How Heartbleed Is Changing Security

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Or it might be all hype

Mike Davis, CTO of CounterTack, is one of several security experts who think Heartbleed is overhyped, stating:

While it is a risk to many UNIX operating systems as they use OpenSSL, the real at-risk devices in the enterprise are endpoints as that is where most attacks now occur. In this case, luckily, most enterprises use Microsoft Windows as the OS, which is not affected by Heartbleed or the reverse Heartbleed attack since Microsoft does not use OpenSSL. This limits the risk for most enterprises to their servers, network equipment and appliances.

Kurt Baumgartner, principal security researcher, Kaspersky Lab, said that the Heartbleed vulnerability hasn't yet proven to be as destructive as many other security challenges. However, he added that we are still in the early stages of Heartbleed. It is too soon to know the true effects of the vulnerability.

There is a benefit to all of the hype. Baumgartner said Heartbleed was a very intense exercise in security response, and the disclosure process might have minimized destruction. Davis said it is a wake-up call for those companies that use OpenSSL to demand a more structured incident response and for better communication regarding critical security issues.

Or, as Morey Haber, senior director of Program Management, BeyondTrust, simply put it:

I think this will be another security blip on the radar overall but this hopefully will help educate people on the need for better password management and two-factor authentication.

Topics : Unisys, Stimulus Package, Security Breaches, Symantec, Electronic Surveillance

Few cybersecurity issues have people talking, and worried, like the Heartbleed bug.


As Chester Wisniewski explained in a CNN article:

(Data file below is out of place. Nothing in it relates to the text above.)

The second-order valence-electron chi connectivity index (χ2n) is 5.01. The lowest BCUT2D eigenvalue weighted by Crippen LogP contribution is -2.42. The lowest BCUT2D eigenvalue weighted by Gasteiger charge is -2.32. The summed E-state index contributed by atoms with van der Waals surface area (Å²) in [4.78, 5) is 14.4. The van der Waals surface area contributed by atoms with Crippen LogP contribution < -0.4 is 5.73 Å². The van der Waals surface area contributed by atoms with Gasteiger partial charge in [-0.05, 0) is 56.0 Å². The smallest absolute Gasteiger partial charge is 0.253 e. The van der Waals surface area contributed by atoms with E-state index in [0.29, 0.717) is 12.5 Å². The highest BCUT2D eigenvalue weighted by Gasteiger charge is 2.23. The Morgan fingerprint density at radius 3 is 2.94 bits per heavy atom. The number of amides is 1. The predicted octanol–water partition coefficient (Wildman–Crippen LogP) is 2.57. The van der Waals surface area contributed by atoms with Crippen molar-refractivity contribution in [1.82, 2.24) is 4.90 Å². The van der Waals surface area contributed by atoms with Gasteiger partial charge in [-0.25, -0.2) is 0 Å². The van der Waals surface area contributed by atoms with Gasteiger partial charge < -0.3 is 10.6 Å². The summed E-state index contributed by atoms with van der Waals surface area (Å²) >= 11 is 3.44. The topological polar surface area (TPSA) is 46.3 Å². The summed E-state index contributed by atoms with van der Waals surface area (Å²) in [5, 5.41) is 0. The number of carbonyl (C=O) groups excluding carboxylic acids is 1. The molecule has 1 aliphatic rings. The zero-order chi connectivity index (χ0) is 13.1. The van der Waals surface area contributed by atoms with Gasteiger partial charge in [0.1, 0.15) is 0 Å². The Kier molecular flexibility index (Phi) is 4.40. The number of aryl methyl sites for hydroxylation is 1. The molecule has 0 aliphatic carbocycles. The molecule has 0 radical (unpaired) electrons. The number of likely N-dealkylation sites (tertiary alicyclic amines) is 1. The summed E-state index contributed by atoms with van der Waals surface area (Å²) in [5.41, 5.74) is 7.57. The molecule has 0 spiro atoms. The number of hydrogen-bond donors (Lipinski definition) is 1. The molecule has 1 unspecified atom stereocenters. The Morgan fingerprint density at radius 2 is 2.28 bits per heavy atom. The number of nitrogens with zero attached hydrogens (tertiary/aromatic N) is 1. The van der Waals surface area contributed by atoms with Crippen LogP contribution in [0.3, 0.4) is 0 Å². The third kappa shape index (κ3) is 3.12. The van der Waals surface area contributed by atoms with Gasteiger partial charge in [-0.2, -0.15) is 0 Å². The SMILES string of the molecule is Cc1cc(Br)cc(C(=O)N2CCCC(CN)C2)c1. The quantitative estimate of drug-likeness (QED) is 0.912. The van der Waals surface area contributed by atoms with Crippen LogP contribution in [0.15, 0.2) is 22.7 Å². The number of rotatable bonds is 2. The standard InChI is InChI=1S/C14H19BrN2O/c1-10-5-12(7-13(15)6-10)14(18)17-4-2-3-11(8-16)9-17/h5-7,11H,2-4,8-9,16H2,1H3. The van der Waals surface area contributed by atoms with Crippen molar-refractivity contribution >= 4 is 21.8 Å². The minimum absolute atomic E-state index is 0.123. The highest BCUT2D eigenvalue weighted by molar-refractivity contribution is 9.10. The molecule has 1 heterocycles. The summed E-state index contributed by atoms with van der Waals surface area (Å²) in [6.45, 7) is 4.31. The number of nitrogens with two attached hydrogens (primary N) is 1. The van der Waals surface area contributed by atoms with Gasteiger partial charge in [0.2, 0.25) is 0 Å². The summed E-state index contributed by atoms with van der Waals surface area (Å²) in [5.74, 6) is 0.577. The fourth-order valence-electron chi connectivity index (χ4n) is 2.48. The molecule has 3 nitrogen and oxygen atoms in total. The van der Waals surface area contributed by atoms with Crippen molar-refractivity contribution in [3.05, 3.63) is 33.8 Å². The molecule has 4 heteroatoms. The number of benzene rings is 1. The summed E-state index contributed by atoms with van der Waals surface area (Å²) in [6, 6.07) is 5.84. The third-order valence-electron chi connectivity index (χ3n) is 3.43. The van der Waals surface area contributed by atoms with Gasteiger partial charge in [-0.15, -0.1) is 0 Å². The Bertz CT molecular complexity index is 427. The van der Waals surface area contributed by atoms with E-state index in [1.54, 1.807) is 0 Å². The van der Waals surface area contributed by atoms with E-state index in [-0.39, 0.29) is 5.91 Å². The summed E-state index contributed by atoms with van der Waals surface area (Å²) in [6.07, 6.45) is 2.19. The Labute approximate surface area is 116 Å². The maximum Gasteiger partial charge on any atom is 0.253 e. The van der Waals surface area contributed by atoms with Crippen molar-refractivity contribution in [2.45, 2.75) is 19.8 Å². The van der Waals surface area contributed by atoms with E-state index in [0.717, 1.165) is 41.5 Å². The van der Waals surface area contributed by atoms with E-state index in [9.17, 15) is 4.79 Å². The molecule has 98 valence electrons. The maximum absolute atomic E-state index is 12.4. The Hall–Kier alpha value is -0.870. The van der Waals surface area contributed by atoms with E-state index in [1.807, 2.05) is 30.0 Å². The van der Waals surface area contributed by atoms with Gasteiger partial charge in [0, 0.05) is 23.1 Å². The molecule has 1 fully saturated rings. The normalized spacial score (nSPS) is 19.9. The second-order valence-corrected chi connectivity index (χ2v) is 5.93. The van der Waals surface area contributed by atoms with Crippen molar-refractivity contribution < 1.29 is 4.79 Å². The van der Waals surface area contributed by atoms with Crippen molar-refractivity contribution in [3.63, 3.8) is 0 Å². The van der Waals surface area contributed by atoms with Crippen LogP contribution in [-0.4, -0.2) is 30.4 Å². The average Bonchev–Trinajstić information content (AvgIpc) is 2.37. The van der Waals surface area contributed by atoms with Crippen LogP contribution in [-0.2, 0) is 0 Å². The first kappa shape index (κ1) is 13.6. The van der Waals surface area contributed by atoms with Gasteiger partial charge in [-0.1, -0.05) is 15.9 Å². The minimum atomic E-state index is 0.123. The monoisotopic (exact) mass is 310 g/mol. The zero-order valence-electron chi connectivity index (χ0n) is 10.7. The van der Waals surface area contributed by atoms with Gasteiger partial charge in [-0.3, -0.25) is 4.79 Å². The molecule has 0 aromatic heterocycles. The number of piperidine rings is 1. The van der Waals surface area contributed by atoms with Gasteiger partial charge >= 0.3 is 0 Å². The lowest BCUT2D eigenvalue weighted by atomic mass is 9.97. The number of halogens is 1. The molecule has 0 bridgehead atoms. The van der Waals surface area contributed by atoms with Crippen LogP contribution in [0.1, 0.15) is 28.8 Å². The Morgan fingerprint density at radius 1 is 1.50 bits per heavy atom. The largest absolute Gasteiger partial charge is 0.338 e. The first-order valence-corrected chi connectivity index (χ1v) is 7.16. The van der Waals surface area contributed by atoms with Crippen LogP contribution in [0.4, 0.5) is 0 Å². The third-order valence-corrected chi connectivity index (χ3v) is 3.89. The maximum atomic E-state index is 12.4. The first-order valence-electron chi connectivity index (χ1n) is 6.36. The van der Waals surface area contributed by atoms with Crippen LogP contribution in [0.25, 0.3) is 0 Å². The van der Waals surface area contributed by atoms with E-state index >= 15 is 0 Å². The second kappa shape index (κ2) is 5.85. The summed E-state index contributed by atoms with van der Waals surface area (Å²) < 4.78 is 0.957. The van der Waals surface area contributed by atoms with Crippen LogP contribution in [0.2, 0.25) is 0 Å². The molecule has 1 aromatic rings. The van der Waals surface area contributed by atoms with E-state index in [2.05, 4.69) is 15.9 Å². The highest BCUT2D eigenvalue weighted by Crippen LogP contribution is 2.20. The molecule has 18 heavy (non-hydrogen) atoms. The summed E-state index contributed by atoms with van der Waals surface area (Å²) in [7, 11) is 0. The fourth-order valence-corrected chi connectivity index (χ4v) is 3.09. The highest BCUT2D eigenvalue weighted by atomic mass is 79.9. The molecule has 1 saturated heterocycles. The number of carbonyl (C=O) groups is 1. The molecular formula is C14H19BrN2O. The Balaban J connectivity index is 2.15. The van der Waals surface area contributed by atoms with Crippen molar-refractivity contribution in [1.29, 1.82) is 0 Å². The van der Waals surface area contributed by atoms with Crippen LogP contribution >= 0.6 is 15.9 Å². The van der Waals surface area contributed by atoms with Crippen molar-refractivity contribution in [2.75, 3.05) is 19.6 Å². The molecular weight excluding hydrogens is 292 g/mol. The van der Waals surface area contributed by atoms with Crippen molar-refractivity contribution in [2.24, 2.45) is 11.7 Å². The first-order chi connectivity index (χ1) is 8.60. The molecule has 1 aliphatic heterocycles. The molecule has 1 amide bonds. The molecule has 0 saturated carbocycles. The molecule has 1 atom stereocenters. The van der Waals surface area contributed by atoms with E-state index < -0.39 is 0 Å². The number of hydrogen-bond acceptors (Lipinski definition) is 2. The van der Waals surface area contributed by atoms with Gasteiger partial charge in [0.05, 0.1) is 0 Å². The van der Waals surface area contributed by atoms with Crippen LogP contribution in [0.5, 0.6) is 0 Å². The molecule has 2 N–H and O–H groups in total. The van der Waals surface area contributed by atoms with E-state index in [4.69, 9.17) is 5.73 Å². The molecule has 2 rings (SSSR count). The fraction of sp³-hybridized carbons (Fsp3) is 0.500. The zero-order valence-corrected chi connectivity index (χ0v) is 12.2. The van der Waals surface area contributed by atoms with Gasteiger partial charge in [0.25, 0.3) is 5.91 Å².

The bug itself is a simple, honest mistake in the computer code that was intended to reduce the computing resources encryption consumes. The problem is that this bug made it past the quality assurance tests and has been deployed across the Internet for nearly two years.

Heartbleed hit in ways that we once naturally assumed were secure. It affected OpenSSL, an open source code, and the open source community has long prided itself on its high levels of security. And it affected encryption, which every security expert recommends when asked how to best transmit data. Mike Gross, director of professional services and risk management at 41st Parameter, stated:

Heartbleed exposed a major gap in security that will have significant downstream effects on consumers for years. While the Heartbleed flaw itself had a relatively simple fix on the surface and consumer-facing sites and Web portals, the big unknown is whether all known servers and mobile apps affected by the flaw have been patched across large and complex enterprises. That's a very difficult undertaking and a single gap could expose consumers to the same data compromise risk and organizations to a repeat of the recent scramble.

What is most worrisome to many computer users is the widespread reach of Heartbleed. This isn’t a simple breach of one company or a vulnerability that has touched one software application. It affects the financial industry, small businesses, firewalls, printers, machinery in power plants. The list is seemingly endless.

How will enterprise security react to Heartbleed? Is this the push needed to finally re-evaluate passwords and other ineffective methods of network security?

 

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